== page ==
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I don't I mean, I've never met I've only met maybe a couple 100,000 Muslims in my life, but I've never met anyone who's like Yeah, I love ISIS. I love these guys are great, you know, no one I've ever had some

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Muslims trip over themselves to condemn terrorism. If you go to the website of Professor actually, UNC Charles kurzman, he has a whole list of all the groups that condemn 911 the Iranian government and mass condemn 911 Hezbollah condemned 911 the Saudi lifting cuz I'm not 11 years old. Now I can definitely everybody condemned 911. And yet people really believe that Muslims

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support terrorism.

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And if you, what I would encourage you to do is for First of all, I would recommend getting in the book called who speaks for Islam by john Esposito and deli Magaha, which is based on Gallup poll information. And you really have material you can just people can't deal with. It can't challenge it. For example, according to Gallup polling, only 2% of the Iranian population agrees that attacks on civilians can be completely justified. 2% of Iran, Iranian population 4% of the Saudi population believes that, quote,

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attacks on civilians can be completely justified. 6% of the American population believes that attacks on civilians can be justified. So Americans are three times as likely as Iranians to believe that attacks on civilian populations are completely justified. So who is the problem with terrorism?

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This is the kind of questions if when you when you confront people with this information, they will be very upset. They will not know how to deal with it, they'll probably get angry and walk away. Because you've challenged basic premises in their ideology. But this is this is what I think Muslims have to do in this country because Americans can't be lazy like this. We can't be intellectually lazy, because it's not going to help anybody. It doesn't make good policy.

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Things like, you know, you turn on the news today and talk talking about ISIS and killing museums and killing Christians and to say, look at Muslims look at Islam, it's a violent. Why does Islam teach these things? You say? No, Islam doesn't teach? Well, why do I always do it on the news? What I would ask is, wait a second. It's also due to violence. Okay, I condemn ISIS. I condemn these actions. I don't believe any civilians should be killed. I don't believe anyone should be killed because of their religion.

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But you see these and Christians were in Iraq for 1400 years, and nothing happened to them. So the very fact that now it's in the news, you have to explain to me if Islam is really so violent, why were they happy living there for all these centuries? And with no news? No one asked that question.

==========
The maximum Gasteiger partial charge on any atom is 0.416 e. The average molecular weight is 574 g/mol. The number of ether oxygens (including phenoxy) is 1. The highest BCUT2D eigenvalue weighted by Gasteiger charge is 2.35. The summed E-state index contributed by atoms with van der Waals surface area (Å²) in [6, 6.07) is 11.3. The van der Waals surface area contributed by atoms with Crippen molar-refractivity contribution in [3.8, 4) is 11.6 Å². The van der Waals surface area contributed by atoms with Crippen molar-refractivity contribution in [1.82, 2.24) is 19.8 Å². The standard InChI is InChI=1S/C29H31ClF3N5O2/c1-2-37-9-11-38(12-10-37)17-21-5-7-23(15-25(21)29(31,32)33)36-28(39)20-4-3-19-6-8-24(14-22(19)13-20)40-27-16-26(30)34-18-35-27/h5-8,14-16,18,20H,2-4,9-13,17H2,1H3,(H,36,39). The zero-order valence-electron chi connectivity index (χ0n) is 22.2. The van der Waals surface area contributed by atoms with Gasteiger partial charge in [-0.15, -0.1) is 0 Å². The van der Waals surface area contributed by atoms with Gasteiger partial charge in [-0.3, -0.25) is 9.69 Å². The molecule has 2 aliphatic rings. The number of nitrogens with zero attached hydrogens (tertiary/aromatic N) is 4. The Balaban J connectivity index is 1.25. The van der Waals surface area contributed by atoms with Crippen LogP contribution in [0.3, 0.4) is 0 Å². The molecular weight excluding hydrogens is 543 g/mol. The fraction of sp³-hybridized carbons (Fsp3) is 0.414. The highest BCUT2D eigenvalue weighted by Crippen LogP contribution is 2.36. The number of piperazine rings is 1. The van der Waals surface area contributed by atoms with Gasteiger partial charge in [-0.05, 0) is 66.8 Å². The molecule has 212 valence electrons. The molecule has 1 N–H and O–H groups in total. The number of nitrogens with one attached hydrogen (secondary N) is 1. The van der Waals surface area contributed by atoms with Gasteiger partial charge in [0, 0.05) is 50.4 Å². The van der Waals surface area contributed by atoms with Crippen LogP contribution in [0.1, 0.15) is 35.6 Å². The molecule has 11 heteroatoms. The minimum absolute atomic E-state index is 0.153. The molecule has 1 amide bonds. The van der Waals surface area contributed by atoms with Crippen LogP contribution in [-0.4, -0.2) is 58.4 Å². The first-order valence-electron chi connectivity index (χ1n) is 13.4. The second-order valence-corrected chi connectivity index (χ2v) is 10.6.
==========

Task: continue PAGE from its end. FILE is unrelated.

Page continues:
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They ask you to explain why it's happening. Now. They don't bother to ask why it never happened before.

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Yeah, when people talk about you, so always be ready to ask these questions.

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And I find it off. The most useful thing is not to make statements not to attack somebody, or to ask them questions.

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You know, they asked you about why you know why, or why is ISIS doing this? Why is Islam teach these kind of things? You say? Well, you know,

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why has it where we never heard of this happening before?

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Or they ask about

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why did why did Osama bin Laden think it's okay to attack the United States? Why do you think it's okay to kill civilians?

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And just say, well, it's really interesting.

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Because in Islam, you're not allowed to consider. But Assad denied and his justification

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was not Islamic. Actually. He said the reason why American civilians are free game is because it's America's democracy. And they voted for the presidents who enacted the policies that Osama bin Laden didn't like. So Americans are free game, not because of an Islamic army because of the Democratic argument. And then you ask them, you know, where where I saw this argument used recently,

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Israeli generals talking about Gaza. Alan Dershowitz, the harvard law professor explaining why it's acceptable for Israel to bomb Gaza, bombed civilian population, Gaza. Why? Because they voted for us, therefore they are fair game. Exact same argument. This is not an Islamic argument. This is an extremist argument.

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So, you you have to be aware of what, when people a great example of ideology is that Islam has a problem with free freedom of speech. Some of the Islamic limiting freedom of speech when we the Danish cartoons were posted, published and when Charlie Hebdo in France published pictures making fun of the private Muslims violently reacted, behave themselves, why don't they act civilized understand that there's freedom of expression in the world?